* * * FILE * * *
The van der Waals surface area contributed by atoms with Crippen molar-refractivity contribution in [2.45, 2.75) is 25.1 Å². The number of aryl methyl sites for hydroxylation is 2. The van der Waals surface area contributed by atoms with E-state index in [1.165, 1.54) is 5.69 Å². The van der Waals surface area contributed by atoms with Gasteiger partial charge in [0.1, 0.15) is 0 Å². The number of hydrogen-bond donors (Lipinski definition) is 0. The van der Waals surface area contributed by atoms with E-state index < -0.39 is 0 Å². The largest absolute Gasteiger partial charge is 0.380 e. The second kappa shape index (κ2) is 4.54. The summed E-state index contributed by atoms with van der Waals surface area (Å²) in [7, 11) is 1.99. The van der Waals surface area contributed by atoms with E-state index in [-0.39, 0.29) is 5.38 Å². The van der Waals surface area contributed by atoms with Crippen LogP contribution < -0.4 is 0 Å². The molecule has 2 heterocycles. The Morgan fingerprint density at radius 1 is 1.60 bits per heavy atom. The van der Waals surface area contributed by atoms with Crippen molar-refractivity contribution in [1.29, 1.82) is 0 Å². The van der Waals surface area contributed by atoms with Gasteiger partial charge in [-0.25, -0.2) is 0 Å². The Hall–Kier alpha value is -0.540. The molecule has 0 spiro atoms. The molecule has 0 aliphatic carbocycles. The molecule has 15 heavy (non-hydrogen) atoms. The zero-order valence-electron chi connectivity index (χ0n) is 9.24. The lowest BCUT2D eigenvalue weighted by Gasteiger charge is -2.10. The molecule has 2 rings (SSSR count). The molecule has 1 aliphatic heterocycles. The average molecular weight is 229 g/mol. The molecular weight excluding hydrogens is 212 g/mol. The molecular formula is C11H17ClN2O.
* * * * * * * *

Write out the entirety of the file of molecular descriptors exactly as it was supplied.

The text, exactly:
The van der Waals surface area contributed by atoms with Crippen molar-refractivity contribution in [2.45, 2.75) is 25.1 Å². The number of aryl methyl sites for hydroxylation is 2. The van der Waals surface area contributed by atoms with E-state index in [1.165, 1.54) is 5.69 Å². The van der Waals surface area contributed by atoms with Gasteiger partial charge in [0.1, 0.15) is 0 Å². The number of hydrogen-bond donors (Lipinski definition) is 0. The van der Waals surface area contributed by atoms with E-state index < -0.39 is 0 Å². The largest absolute Gasteiger partial charge is 0.380 e. The second kappa shape index (κ2) is 4.54. The summed E-state index contributed by atoms with van der Waals surface area (Å²) in [7, 11) is 1.99. The van der Waals surface area contributed by atoms with E-state index in [-0.39, 0.29) is 5.38 Å². The van der Waals surface area contributed by atoms with Crippen LogP contribution < -0.4 is 0 Å². The molecule has 2 heterocycles. The Morgan fingerprint density at radius 1 is 1.60 bits per heavy atom. The van der Waals surface area contributed by atoms with Crippen molar-refractivity contribution in [1.29, 1.82) is 0 Å². The van der Waals surface area contributed by atoms with Gasteiger partial charge in [-0.25, -0.2) is 0 Å². The Hall–Kier alpha value is -0.540. The molecule has 0 spiro atoms. The molecule has 0 aliphatic carbocycles. The molecule has 15 heavy (non-hydrogen) atoms. The zero-order valence-electron chi connectivity index (χ0n) is 9.24. The lowest BCUT2D eigenvalue weighted by Gasteiger charge is -2.10. The molecule has 2 rings (SSSR count). The molecule has 1 aliphatic heterocycles. The average molecular weight is 229 g/mol. The molecular weight excluding hydrogens is 212 g/mol. The molecular formula is C11H17ClN2O.